UK recyclers launch campaign to combat 'zombie battery' fires at waste plants

by John Shepherd
A campaign to highlight dangers from the careless disposal of "zombie batteries” has been launched by UK recycling and waste management companies.

According to figures from recycling and waste management trade body, the Environmental Services Association (ESA), fires suspected of being caused by lithium-ion batteries at its members’ recycling and waste facilities increased by 38% year-on-year between April 2019 and March 2020 – "equating to around 250 fires started by a li-ion battery during the 12-month period”.

"In many cases, however, the precise cause of a fire is never established, so it is likely that batteries are responsible for an even greater proportion of fires at facilities operated by both the private and public sector,” the ESA said.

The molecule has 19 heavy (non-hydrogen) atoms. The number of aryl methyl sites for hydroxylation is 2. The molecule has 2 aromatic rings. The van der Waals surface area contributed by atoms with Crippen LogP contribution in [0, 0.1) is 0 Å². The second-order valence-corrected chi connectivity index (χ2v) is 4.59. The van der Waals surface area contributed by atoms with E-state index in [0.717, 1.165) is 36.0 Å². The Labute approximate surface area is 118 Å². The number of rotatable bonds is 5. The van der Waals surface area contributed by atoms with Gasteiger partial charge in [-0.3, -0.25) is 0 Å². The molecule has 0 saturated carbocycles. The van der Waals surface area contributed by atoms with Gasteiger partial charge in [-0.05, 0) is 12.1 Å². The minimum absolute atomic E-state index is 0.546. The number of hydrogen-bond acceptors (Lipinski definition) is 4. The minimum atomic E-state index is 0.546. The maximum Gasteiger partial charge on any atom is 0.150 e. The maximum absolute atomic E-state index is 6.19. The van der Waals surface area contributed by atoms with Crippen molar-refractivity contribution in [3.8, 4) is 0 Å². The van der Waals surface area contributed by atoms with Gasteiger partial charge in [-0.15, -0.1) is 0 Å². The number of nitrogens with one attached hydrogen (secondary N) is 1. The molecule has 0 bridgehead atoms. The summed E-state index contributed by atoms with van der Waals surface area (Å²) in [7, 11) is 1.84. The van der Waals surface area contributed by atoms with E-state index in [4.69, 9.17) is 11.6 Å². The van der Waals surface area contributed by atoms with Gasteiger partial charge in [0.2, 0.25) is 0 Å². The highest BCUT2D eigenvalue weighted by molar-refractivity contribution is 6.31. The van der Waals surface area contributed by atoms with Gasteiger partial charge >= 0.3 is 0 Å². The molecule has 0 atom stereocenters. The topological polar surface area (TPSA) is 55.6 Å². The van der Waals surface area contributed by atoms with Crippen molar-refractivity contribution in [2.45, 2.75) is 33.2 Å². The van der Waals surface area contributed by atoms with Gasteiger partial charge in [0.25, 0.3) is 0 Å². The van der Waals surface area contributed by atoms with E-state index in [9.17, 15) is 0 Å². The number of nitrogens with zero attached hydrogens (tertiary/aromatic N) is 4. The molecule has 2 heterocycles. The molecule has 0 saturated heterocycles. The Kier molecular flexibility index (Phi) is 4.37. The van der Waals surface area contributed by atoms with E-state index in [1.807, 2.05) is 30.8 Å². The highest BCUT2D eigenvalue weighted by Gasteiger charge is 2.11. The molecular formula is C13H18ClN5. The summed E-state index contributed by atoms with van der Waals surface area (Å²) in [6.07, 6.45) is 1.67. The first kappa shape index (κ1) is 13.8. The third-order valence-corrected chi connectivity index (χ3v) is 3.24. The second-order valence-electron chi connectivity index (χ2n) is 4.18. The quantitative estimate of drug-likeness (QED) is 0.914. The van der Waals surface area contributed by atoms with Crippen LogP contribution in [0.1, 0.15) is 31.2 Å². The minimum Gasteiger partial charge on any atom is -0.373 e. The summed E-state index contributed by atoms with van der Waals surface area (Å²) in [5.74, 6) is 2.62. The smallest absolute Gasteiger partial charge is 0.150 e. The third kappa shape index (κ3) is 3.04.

The national Take Charge campaign launched today, jointly founded by recyclers and waste management firms, urges consumers to only recycle dead batteries using specialist battery recycling services. The campaign is backed by the National Fire Chiefs Council and local councils.


Some battery types in particular, like lithium-ion and nickel-metal hydride, "can ignite or even explode when they’re damaged”, the ESA said.

"Although safe to use normally, lithium-ion batteries are most prone to cause fires or explosions if they are not recycled properly. These batteries are most often found in products like laptops, tablets, mobile phones, radio-controlled toys, Bluetooth devices, shavers, electric toothbrushes, power tools, scooters and even e-cigarettes.”

The ESA said the current recycling rate is around 45% of all batteries placed on the market – meaning that 55% are not currently recycled properly.